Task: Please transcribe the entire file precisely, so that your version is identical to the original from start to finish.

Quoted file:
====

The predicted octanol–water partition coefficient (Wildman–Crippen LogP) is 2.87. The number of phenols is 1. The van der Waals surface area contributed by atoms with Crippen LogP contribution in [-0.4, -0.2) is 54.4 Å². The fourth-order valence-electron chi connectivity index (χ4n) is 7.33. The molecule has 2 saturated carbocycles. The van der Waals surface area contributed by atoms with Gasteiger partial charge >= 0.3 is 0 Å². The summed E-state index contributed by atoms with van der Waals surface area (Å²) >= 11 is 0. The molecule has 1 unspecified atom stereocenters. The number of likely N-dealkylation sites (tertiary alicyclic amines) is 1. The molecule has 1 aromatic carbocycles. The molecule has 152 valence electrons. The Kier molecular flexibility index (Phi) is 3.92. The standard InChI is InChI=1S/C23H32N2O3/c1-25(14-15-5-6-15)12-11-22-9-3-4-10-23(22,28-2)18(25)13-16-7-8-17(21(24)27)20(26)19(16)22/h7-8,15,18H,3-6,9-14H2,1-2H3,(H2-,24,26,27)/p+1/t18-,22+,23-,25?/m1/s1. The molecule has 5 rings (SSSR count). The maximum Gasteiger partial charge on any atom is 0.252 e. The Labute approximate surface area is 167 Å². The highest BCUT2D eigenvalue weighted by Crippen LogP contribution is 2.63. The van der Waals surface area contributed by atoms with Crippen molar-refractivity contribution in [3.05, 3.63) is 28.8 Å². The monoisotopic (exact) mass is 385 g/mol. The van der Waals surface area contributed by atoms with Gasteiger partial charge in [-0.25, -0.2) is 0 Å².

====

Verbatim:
The predicted octanol–water partition coefficient (Wildman–Crippen LogP) is 2.87. The number of phenols is 1. The van der Waals surface area contributed by atoms with Crippen LogP contribution in [-0.4, -0.2) is 54.4 Å². The fourth-order valence-electron chi connectivity index (χ4n) is 7.33. The molecule has 2 saturated carbocycles. The van der Waals surface area contributed by atoms with Gasteiger partial charge >= 0.3 is 0 Å². The summed E-state index contributed by atoms with van der Waals surface area (Å²) >= 11 is 0. The molecule has 1 unspecified atom stereocenters. The number of likely N-dealkylation sites (tertiary alicyclic amines) is 1. The molecule has 1 aromatic carbocycles. The molecule has 152 valence electrons. The Kier molecular flexibility index (Phi) is 3.92. The standard InChI is InChI=1S/C23H32N2O3/c1-25(14-15-5-6-15)12-11-22-9-3-4-10-23(22,28-2)18(25)13-16-7-8-17(21(24)27)20(26)19(16)22/h7-8,15,18H,3-6,9-14H2,1-2H3,(H2-,24,26,27)/p+1/t18-,22+,23-,25?/m1/s1. The molecule has 5 rings (SSSR count). The maximum Gasteiger partial charge on any atom is 0.252 e. The Labute approximate surface area is 167 Å². The highest BCUT2D eigenvalue weighted by Crippen LogP contribution is 2.63. The van der Waals surface area contributed by atoms with Crippen molar-refractivity contribution in [3.05, 3.63) is 28.8 Å². The monoisotopic (exact) mass is 385 g/mol. The van der Waals surface area contributed by atoms with Gasteiger partial charge in [-0.25, -0.2) is 0 Å².